Here are the questions and answers that were covered during the webinar:
Q: If a country is to initiate the Routing Immunization module, what would be the next steps?
A: This depends on where countries are with the current setup of their routine immunization systems; whether they are already using DHIS2 for immunization and/or HMIS, and whether they have already adopted the WHO modules. If countries are already capturing routine immunization data through DHIS2 at facility level, the next steps would be to define what data will be captured from different service delivery points for COVID-19 – we will also be working toward a DHIS2 standard metadata package that aligns to WHO/global standards/recommendations, but these are not yet available. We will also try to release some prototype packages on a demo site before end of year to give countries a sense of how the data entry forms, indicators and dashboards may look. The most critical part is to understand how the data flows will work within the health system according to your national plan. If you do not already have a system in place, or need support, contact the HISP group in your region, or if you do not already have a HISP contact, email the core DHIS2 team at email@example.com.
Q: In regards to scale, for nationwide implementations in large countries (like India), is DHIS2 able to perform at large scale (thousands to millions of records per day)?
A: There are already several countries with DHIS2/Tracker systems at national scale, with millions of records. We are going to be doing more critical load and stress testing over the coming weeks to have a better idea of where the limits are, and will include this in the documentation. This is also very dependent on the configuration and the specs and of the server. We will provide guidance on hosting and server configuration to address these topics.
Q: The presentation has covered supply chain and implementation and rollout of the solution. Does the toolkit also cover capacity building for vaccinators, including certification?
A: We are not focused on capacity building for the workers / end users at this time. A lot of this will depend on the specific country implementation, and is best carried out by an implementation partner within a given country. At a global level, DHIS2 will provide generic training guides for end users that cover data entry and other operations, but these will need to be adapted by each country to align with local languages, system configurations, and work practices.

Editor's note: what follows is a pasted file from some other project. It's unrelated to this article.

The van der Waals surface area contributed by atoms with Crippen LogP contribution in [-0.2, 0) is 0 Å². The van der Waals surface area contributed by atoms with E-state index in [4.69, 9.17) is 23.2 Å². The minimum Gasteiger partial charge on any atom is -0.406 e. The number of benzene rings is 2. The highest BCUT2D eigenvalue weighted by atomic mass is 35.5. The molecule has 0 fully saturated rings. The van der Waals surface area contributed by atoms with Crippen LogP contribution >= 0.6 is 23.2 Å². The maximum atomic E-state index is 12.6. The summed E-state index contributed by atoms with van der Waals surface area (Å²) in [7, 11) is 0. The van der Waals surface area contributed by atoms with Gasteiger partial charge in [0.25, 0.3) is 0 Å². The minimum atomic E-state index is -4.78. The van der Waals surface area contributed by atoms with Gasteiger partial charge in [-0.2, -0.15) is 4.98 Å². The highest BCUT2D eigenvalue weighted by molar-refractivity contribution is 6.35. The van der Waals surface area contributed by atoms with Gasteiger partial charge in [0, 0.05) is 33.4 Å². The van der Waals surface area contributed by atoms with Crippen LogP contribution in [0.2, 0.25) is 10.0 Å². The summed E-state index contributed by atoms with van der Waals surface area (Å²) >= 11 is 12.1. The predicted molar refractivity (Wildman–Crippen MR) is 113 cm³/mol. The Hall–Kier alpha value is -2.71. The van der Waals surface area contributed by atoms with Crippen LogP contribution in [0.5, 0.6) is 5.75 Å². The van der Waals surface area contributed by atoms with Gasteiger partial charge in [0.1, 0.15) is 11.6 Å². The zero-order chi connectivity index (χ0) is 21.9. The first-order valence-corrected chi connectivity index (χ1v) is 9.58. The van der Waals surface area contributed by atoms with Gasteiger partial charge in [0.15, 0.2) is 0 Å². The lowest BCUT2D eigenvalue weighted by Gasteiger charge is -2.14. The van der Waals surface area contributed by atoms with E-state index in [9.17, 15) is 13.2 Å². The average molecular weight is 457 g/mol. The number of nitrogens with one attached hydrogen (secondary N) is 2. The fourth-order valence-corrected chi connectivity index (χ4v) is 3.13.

Q: Is there a way for the public to interact with the DHIS2 system to request a vaccine in varying supply and demand scenarios (more people who need vaccines than people, or vice versa)?
A: We have not really explored this use case yet, so it has not yet been built out in a generic way. DHIS2 is a very flexible platform that is interoperable with other platforms, which could be a way to link service delivery to the DHIS2 system. There are definitely areas where additional apps or tools may need to be implemented to complement the system. Figuring out the harmonized framework is an important part of country planning.
Q: Which version of DHIS2 supports the COVID-19 immunization module?
A: For aggregate components, we want to be able to support countries even it they are running a lower version. We are planning to support version 2.30 and newer, up to 2.35. For the Tracker data model, our recommendation is to upgrade to a more recent version of DHIS2 to take advantage of newer features and performance improvements, particularly those that have been introduced in 2.34 and 2.35. Since a lot of countries upgraded to 2.33 for the COVID surveillance packages, we are planning to make the COVID vaccine toolkit work with that version, but would recommend upgrading if possible. We would not recommend trying to run a large-scale Tracker implementation on 2.30.